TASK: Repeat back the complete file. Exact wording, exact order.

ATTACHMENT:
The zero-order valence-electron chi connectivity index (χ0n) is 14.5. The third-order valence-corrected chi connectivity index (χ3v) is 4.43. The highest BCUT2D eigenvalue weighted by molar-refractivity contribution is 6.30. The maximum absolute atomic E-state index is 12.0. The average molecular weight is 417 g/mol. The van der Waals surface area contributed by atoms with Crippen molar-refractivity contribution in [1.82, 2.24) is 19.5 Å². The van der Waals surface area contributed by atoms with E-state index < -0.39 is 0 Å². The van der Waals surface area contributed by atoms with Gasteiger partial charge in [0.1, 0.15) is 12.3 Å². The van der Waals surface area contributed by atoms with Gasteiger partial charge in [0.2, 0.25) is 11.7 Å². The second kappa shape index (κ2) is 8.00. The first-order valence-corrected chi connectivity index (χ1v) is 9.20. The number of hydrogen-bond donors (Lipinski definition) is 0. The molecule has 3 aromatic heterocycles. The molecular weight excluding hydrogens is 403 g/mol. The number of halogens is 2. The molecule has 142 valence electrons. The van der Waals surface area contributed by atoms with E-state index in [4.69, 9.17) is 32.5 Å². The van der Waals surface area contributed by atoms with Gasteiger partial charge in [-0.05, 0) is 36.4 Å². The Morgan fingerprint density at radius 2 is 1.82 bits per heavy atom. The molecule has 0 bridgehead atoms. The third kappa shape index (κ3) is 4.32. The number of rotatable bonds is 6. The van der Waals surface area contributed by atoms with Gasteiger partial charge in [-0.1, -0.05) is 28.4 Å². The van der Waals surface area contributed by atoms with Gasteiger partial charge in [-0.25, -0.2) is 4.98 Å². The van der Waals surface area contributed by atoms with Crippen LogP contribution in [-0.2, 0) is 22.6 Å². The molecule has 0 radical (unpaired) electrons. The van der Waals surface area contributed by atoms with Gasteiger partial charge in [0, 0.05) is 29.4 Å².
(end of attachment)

The zero-order valence-electron chi connectivity index (χ0n) is 14.5. The third-order valence-corrected chi connectivity index (χ3v) is 4.43. The highest BCUT2D eigenvalue weighted by molar-refractivity contribution is 6.30. The maximum absolute atomic E-state index is 12.0. The average molecular weight is 417 g/mol. The van der Waals surface area contributed by atoms with Crippen molar-refractivity contribution in [1.82, 2.24) is 19.5 Å². The van der Waals surface area contributed by atoms with E-state index < -0.39 is 0 Å². The van der Waals surface area contributed by atoms with Gasteiger partial charge in [0.1, 0.15) is 12.3 Å². The van der Waals surface area contributed by atoms with Gasteiger partial charge in [0.2, 0.25) is 11.7 Å². The second kappa shape index (κ2) is 8.00. The first-order valence-corrected chi connectivity index (χ1v) is 9.20. The number of hydrogen-bond donors (Lipinski definition) is 0. The molecule has 3 aromatic heterocycles. The molecular weight excluding hydrogens is 403 g/mol. The number of halogens is 2. The molecule has 142 valence electrons. The van der Waals surface area contributed by atoms with E-state index in [4.69, 9.17) is 32.5 Å². The van der Waals surface area contributed by atoms with Gasteiger partial charge in [-0.05, 0) is 36.4 Å². The Morgan fingerprint density at radius 2 is 1.82 bits per heavy atom. The molecule has 0 bridgehead atoms. The third kappa shape index (κ3) is 4.32. The number of rotatable bonds is 6. The van der Waals surface area contributed by atoms with Gasteiger partial charge in [-0.1, -0.05) is 28.4 Å². The van der Waals surface area contributed by atoms with Gasteiger partial charge in [-0.25, -0.2) is 4.98 Å². The van der Waals surface area contributed by atoms with Crippen LogP contribution in [-0.2, 0) is 22.6 Å². The molecule has 0 radical (unpaired) electrons. The van der Waals surface area contributed by atoms with Gasteiger partial charge in [0, 0.05) is 29.4 Å².